How to Remove Write Protection From a Toshiba Flash Drive

Updated July 19, 2017

While attempting to format a Toshiba flash drive, you may receive an error message under certain conditions stating that the drive cannot be formatted because it is write-protected. If there isn't a physical write-protect tab on the flash drive, this can happen for a number of other reasons. Of these, the most common are that the drive is being indexed by Windows or that a tool called the U3 Launchpad is being used on the drive. Rectify these issues or use a third-party tool to format your Toshiba flash drive.

Press the "Ctrl," "Alt" and "Delete" keys simultaneously.

Click "Start Task Manager."

Click "SearchIndexer.exe" then click the "End Process" button. Attempt to format the drive again. If the issue persists, it may be because the flash drive has the "U3 Launchpad," a feature that resides on a hidden drive partition and allows programs and settings to be saved on the flash drive rather than the local computer. Continue to section 2.

Download the U3 Launchpad removal tool from the link in the "Resources" section. Although the tool is distributed by SanDisk, it also works on Toshiba flash drives. Extract the tool to the location of your choice.

Run "launchpadremoval.exe." If the Toshiba flash drive is inserted and it does not have the U3 Launchpad feature, you will receive a message stating "Please insert a U3 smart drive." Stop here and proceed to section 3 to format your drive using a third-party utility.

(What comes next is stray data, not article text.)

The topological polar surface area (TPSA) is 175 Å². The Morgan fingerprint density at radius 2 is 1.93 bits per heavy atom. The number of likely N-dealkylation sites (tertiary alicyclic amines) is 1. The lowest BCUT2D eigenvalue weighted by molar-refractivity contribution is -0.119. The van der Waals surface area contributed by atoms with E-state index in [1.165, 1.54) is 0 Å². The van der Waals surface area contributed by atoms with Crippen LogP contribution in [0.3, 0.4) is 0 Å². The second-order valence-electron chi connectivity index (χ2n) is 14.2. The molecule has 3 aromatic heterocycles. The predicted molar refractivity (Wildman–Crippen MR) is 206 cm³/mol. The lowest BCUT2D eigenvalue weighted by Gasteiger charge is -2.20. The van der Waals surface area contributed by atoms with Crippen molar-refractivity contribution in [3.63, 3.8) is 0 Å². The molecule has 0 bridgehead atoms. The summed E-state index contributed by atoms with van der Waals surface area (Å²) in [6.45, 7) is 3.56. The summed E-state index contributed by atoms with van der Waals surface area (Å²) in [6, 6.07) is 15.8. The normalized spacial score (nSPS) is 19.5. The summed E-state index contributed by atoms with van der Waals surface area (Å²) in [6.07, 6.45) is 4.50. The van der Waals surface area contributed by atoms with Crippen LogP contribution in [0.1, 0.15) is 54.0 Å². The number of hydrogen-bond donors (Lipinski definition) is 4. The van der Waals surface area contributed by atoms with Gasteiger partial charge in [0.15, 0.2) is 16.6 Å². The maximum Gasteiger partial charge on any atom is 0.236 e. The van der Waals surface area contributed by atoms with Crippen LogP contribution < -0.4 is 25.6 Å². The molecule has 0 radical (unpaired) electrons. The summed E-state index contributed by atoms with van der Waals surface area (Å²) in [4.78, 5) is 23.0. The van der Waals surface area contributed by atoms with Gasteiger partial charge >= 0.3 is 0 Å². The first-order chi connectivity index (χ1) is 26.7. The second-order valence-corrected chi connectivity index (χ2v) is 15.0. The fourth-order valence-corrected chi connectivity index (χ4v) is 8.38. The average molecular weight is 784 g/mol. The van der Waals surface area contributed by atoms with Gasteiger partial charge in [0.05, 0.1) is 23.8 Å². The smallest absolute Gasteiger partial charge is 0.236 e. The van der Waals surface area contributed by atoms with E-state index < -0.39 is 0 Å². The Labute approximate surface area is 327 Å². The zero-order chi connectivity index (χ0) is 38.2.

Click "Next" through the prompts to remove the U3 Launchpad from your flash drive. If the tool allows you to proceed past the first step, it means that your flash drive does have the U3 Launchpad. After removing it, the drive can be formatted successfully.

Download the HP USB Disk Storage Format Tool using the second link in the "Resources" section. Although this tool is distributed by HP, it will work on Toshiba flash drives. Install the tool, then launch it.

Select the Toshiba flash drive from the "Device" drop-down menu, then select a file system. In most cases, FAT32 is the recommended file system for USB flash drives.

Click the "Start" button. The drive should format successfully.

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About the Author

Jason Artman has been a technical writer since entering the field in 1999 while attending Michigan State University. Artman has published numerous articles for various websites, covering a diverse array of computer-related topics including hardware, software, games and gadgets.